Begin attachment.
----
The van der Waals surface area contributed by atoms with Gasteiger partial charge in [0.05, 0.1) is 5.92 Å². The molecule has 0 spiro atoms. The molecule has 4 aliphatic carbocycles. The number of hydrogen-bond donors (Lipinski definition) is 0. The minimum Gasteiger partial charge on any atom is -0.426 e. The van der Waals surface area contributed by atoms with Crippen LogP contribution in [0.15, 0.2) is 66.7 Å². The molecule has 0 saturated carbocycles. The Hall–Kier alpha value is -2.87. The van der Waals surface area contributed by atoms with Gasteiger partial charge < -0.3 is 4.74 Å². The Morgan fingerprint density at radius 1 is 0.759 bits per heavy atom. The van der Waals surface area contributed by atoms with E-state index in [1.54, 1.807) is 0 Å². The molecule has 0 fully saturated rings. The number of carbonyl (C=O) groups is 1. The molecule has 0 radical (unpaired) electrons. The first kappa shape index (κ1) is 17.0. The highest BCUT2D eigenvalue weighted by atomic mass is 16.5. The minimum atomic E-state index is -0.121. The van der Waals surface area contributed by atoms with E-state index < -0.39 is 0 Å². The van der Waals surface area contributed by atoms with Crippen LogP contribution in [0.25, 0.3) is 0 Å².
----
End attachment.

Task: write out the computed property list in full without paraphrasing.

The van der Waals surface area contributed by atoms with Gasteiger partial charge in [0.05, 0.1) is 5.92 Å². The molecule has 0 spiro atoms. The molecule has 4 aliphatic carbocycles. The number of hydrogen-bond donors (Lipinski definition) is 0. The minimum Gasteiger partial charge on any atom is -0.426 e. The van der Waals surface area contributed by atoms with Crippen LogP contribution in [0.15, 0.2) is 66.7 Å². The molecule has 0 saturated carbocycles. The Hall–Kier alpha value is -2.87. The van der Waals surface area contributed by atoms with Gasteiger partial charge < -0.3 is 4.74 Å². The Morgan fingerprint density at radius 1 is 0.759 bits per heavy atom. The van der Waals surface area contributed by atoms with E-state index in [1.54, 1.807) is 0 Å². The molecule has 0 fully saturated rings. The number of carbonyl (C=O) groups is 1. The molecule has 0 radical (unpaired) electrons. The first kappa shape index (κ1) is 17.0. The highest BCUT2D eigenvalue weighted by atomic mass is 16.5. The minimum atomic E-state index is -0.121. The van der Waals surface area contributed by atoms with E-state index < -0.39 is 0 Å². The van der Waals surface area contributed by atoms with Crippen LogP contribution in [0.25, 0.3) is 0 Å².